Meta Asks Judge to Reject FTC’s Antitrust Lawsuit

Meta Asks Judge to Reject FTC's Antitrust Lawsuit## Meta Seeks Dismissal of FTC Antitrust Case

Meta, previously referred to as Facebook, has petitioned a judge to throw out an antitrust lawsuit brought against it by the Federal Trade Commission (FTC). The lawsuit was backed by 48 states and territories and was filed in 2020. It aims to force Meta to lose ownership of Instagram and WhatsApp, both of which it acquired in 2012 and 2014 respectively.

Accusations of Squashing Competition

The FTC, alongside various attorneys general, claim that Meta’s purchase of Instagram and WhatsApp was a calculated decision to stifle competition. They contend that Mark Zuckerberg, Meta’s CEO, realized that controlling Instagram would allow Meta to remove the threat it presented and prevent other companies from using mobile photo-sharing to gain ground in personal social networking. Similarly, WhatsApp was perceived as a significant competitor to Meta’s dominance in personal social networking, thus leading to its purchase.

Meta’s Rebuttal

Meta disputes these accusations by emphasizing that the FTC originally authorized both purchases. In addition, the company stresses that the FTC’s initial allegation was dismissed due to the absence of a credible claim. Despite an amended allegation being allowed to proceed, Meta maintains that the FTC hasn’t successfully proven its argument during the discovery phase.

In its request for summary judgment, Meta underlines that Instagram, which brought in nearly 30% of the company’s total revenue in the first half of 2022, was unprofitable during the time of its acquisition. The company also highlights its introduction of several new features to Instagram including direct messages, livestreaming, Stories, and shopping. In the case of WhatsApp, the app was made available for free and improved with end-to-end encryption as well as voice and video calling capabilities.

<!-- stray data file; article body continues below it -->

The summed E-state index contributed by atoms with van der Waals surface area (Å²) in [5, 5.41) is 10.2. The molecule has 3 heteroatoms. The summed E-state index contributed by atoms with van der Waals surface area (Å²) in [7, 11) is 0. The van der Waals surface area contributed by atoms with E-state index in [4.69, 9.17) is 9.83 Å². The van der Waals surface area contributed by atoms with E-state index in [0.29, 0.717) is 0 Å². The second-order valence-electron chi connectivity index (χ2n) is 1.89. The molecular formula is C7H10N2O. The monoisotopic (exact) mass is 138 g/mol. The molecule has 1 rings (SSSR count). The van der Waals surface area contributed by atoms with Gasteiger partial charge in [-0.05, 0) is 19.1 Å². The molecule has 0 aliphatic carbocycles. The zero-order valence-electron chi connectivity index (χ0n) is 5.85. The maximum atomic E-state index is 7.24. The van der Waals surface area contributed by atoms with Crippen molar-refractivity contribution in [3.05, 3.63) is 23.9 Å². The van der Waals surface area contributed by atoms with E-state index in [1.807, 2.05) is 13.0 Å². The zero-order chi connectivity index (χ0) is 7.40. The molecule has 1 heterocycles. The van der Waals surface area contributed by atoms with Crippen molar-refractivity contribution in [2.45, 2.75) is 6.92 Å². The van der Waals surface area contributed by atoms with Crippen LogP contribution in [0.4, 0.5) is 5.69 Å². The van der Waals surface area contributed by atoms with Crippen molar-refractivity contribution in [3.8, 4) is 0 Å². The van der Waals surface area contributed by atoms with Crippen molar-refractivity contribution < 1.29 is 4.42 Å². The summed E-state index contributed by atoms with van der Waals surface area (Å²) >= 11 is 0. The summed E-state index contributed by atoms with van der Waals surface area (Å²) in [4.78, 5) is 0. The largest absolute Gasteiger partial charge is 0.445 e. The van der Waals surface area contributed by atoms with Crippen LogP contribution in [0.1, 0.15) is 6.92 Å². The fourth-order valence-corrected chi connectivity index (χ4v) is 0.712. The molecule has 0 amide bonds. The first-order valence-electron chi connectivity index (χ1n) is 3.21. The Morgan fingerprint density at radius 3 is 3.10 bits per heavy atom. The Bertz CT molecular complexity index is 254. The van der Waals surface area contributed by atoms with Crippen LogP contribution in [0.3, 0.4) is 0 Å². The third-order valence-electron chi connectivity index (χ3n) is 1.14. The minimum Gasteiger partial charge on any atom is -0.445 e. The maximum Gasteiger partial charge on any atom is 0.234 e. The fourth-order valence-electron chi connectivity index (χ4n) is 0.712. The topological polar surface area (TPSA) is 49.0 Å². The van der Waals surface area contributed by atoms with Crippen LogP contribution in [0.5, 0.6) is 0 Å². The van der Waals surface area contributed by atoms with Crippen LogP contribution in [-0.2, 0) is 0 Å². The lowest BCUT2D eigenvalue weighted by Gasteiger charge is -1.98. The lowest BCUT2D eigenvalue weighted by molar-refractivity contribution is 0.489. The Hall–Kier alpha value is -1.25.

Critique of FTC’s Market Definition

Meta further criticizes the FTC for not clearly defining a relevant antitrust market. The company challenges the FTC’s limited and artificial definition of a “personal social networking services” market, saying it overlooks many popular activities users participate in on Facebook and Instagram. For instance, Meta indicates that platforms like YouTube and TikTok provide short-form video capabilities similar to Instagram’s Reels.


Meta’s opposition to the FTC’s antitrust case throws a spotlight on the difficulties of establishing markets and competition in the digital era. The company’s counter-argument emphasizes the importance of an in-depth understanding of what defines a market and how competition functions within it. The result of this legal dispute could highly impact future antitrust proceedings against technology giants.

Questions & Answers

Q1: What is Meta’s reason for opposing the FTC’s antitrust lawsuit?

A1: Meta’s challenge is grounded on several points. It states that the FTC initially sanctioned the acquisitions of Instagram and WhatsApp, it claims the FTC has failed to establish a well-founded case, and it criticizes the FTC’s limited definition of the “personal social networking services” market.

Q2: What were the FTC’s claims against Meta?

A2: The FTC accuses Meta of buying Instagram and WhatsApp to suppress competition. They maintain that Meta viewed these platforms as threats to its dominance in personal social networking and chose to buy them instead of competing with them.

Q3: How has Meta reacted to these accusations?

A3: Meta counters by emphasizing its extensive investment in both Instagram and WhatsApp, introducing new features and offering them for free. The company also mentions that the FTC’s definition of a “personal social networking services” market is overly narrow and misses the mark on other popular activities on these platforms.

Q4: What potential effects could this case have?

A4: The outcome of this case could profoundly affect future antitrust lawsuits against technology behemoths. It could reshape the understanding of market delineation in the digital age and affect how competition is evaluated within these contexts.